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Today we have a guest post from Drew Cloud, the founder, columnist, and editor at The Student Loan Report. On his blog, he discusses all things related to student loans in the United States. In this post, he will give you an overview of the difference between U.S. and Canadian student loans.
Student debt is growing in Canada, but the United States is in a lot worse shape. For both countries, the cost of post-secondary education is making obtaining a college degree more inaccessible for some students. It’s becoming a hard situation for high school graduates that go to college and those that don’t. Those that don’t tend to enter into blue collar jobs. The issue with these jobs is that the wages haven’t raised much over the past 30 years, but the cost of living and the cost of benefits have raised. The wages offered by some industries are barely livable if they are livable at all. The alternative is going to college and obtaining tens of thousands of dollars in debt, which is contributing to the amount of debt in both countries. The Survey of Financial Security conducted by StatsCan showed in 2014 that student debt had grown over 44 percent between 1999 and 2012.
How Student Debt in Canada Differs from the United States
When a graduate has an exorbitant amount of college debt, it can be difficult to obtain loans for cars and homes until the debt is paid down or paid off. This means it is taking longer for some students to begin their lives after they start their careers. In fact, a TD Bank study found that the cost of education is causing students to delay major life milestones.
Related: Student Loan Myths
Canada’s Rise in Student Debt
StatsCan also stated in the Survey of Financial Security that 1 in 8 families in Canada has student debt. The median debt owed is $12,480, according to the Canada Student Loans Program. That came out to approximately $30 billion in outstanding student loans. However, a student in Ontario graduating with a four-year degree has an average of $22,000 in student debt.
Related: My Student Loan Debt
Students in Canada are seeing their debt grow faster than their income. This could worsen the student debt issue, as the Canadian Centre for Policy Alternatives reported that college tuition and other college expenses have tripled in cost since 1990. Tuition costs seem to rise a little every year. How much they raise depends on the province. Tuition hikes have been so high in Quebec that the students protested in the spring of 2012. Although Quebec’s tuition is lower than most provinces, the increases had tripled in a 20-year period.
The Issue of U.S. College Debt
The issue with student debt in the United States is messier than that of Canada. The interest rates in the United States can be much higher; in fact, fixed rates on can be as high as 12 percent. In Canada, they are the prime rate plus 5 percent. Adding to the situation, Americans are dealing with a similar trend in tuition costs, forcing them to rely on education loans. The disparity is obvious when looking at the stats.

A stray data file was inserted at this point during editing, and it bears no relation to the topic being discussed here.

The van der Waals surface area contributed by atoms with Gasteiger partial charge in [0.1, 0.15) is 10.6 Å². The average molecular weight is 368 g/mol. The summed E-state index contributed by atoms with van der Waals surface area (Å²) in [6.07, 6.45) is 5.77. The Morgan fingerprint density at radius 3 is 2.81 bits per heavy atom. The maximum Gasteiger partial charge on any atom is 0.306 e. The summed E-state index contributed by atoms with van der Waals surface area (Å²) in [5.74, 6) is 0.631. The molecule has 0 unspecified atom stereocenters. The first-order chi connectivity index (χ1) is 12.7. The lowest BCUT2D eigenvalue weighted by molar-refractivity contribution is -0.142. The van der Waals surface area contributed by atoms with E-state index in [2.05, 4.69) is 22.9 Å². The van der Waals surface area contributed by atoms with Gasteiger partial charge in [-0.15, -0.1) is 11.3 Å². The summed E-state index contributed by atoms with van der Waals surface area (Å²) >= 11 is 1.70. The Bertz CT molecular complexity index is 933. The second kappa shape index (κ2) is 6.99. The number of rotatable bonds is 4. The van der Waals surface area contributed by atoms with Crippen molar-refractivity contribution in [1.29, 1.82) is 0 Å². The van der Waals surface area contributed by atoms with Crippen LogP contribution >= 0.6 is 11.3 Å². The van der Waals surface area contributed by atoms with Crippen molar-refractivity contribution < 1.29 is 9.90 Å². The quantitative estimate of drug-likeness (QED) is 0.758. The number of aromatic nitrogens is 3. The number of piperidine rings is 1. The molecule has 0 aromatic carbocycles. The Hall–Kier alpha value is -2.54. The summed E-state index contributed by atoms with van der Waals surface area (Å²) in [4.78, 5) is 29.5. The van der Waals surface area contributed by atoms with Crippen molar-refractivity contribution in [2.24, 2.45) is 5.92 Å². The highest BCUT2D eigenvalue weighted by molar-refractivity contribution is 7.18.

The White House has said that almost 70% of college graduates receiving a four-year degree leave school with student debt. Canada’s outstanding student debt is around $30 billion. Outstanding student debt in the United States totals $1.4 trillion. Big purchases, like homes and cars, contribute to economic growth, but student loan debt increases debt-to-income ratios to levels that banks will not accept when making decisions on loan applications.
Usually, when the debt-to-income ratio is high, students simply don’t have the money to pay for these large purchases anyway. The only choice they have is to pay down their student loans as fast as possible to increase their disposable income.
The Student Loan Crisis
This student loan crisis has become so out of control that it captured the attention of the presidential candidates during the last election cycle. Each stated a goal of finding ways to make post-secondary education more affordable. Until then, there are 40 million Americans looking for ways to manage the leftover costs of the educations they pursued to better their lives.
While younger borrowers are certainly affected, older borrowers are paying also suffering the consequences, as well. In 2013, approximately 36,000 Americans lost a percentage of their Social Security checks because of unpaid federal student loans.
As of now, one solution for student loan borrowers is to begin paying back loans while still in college and taking advantage of any other financial assistance opportunities. Reducing the debt while in school can shorten the time it takes to repay loans after graduation. This allows students to reach their major milestones sooner than they would otherwise. Another option is to consolidate multiple loans. It’s also possible to refinance loans. In other words, until tuition costs are controlled, the burden of minimizing the effects of the debt falls on students.
Drew Cloud is the founder of The Student Loan Report, an authoritative (or on the way to being one) news outlet for the student loan industry. He spends his free time managing the site in the hopes that he can better educate the public on important student loan developments.